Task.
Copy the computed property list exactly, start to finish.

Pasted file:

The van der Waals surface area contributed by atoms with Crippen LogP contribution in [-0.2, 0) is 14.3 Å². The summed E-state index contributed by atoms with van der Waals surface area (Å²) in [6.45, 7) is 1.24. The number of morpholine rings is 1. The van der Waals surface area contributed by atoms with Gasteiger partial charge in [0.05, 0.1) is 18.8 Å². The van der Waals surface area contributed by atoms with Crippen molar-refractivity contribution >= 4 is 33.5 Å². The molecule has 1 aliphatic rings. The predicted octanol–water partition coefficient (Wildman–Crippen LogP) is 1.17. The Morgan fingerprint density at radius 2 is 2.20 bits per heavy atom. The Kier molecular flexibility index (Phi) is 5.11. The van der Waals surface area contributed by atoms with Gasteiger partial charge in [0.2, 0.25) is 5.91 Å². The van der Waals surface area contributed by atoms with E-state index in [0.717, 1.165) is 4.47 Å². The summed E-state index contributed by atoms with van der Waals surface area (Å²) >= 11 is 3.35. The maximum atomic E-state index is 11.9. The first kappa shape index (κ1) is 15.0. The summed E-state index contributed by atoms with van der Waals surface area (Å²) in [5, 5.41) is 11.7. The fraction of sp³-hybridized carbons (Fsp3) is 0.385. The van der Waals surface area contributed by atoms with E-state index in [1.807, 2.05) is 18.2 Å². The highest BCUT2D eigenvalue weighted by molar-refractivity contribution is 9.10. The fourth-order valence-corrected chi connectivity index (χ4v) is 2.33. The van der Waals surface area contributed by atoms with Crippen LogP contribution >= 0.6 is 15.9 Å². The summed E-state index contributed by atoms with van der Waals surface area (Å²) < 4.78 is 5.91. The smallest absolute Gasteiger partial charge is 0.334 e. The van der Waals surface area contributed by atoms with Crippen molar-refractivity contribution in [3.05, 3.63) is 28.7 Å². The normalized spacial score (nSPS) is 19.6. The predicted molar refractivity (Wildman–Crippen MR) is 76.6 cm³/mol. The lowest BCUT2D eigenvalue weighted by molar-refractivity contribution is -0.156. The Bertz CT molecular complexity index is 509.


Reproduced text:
The van der Waals surface area contributed by atoms with Crippen LogP contribution in [-0.2, 0) is 14.3 Å². The summed E-state index contributed by atoms with van der Waals surface area (Å²) in [6.45, 7) is 1.24. The number of morpholine rings is 1. The van der Waals surface area contributed by atoms with Gasteiger partial charge in [0.05, 0.1) is 18.8 Å². The van der Waals surface area contributed by atoms with Crippen molar-refractivity contribution >= 4 is 33.5 Å². The molecule has 1 aliphatic rings. The predicted octanol–water partition coefficient (Wildman–Crippen LogP) is 1.17. The Morgan fingerprint density at radius 2 is 2.20 bits per heavy atom. The Kier molecular flexibility index (Phi) is 5.11. The van der Waals surface area contributed by atoms with Gasteiger partial charge in [0.2, 0.25) is 5.91 Å². The van der Waals surface area contributed by atoms with E-state index in [0.717, 1.165) is 4.47 Å². The summed E-state index contributed by atoms with van der Waals surface area (Å²) >= 11 is 3.35. The maximum atomic E-state index is 11.9. The first kappa shape index (κ1) is 15.0. The summed E-state index contributed by atoms with van der Waals surface area (Å²) in [5, 5.41) is 11.7. The fraction of sp³-hybridized carbons (Fsp3) is 0.385. The van der Waals surface area contributed by atoms with E-state index in [1.807, 2.05) is 18.2 Å². The highest BCUT2D eigenvalue weighted by molar-refractivity contribution is 9.10. The fourth-order valence-corrected chi connectivity index (χ4v) is 2.33. The van der Waals surface area contributed by atoms with Crippen LogP contribution >= 0.6 is 15.9 Å². The summed E-state index contributed by atoms with van der Waals surface area (Å²) < 4.78 is 5.91. The smallest absolute Gasteiger partial charge is 0.334 e. The van der Waals surface area contributed by atoms with Crippen molar-refractivity contribution in [3.05, 3.63) is 28.7 Å². The normalized spacial score (nSPS) is 19.6. The predicted molar refractivity (Wildman–Crippen MR) is 76.6 cm³/mol. The lowest BCUT2D eigenvalue weighted by molar-refractivity contribution is -0.156. The Bertz CT molecular complexity index is 509.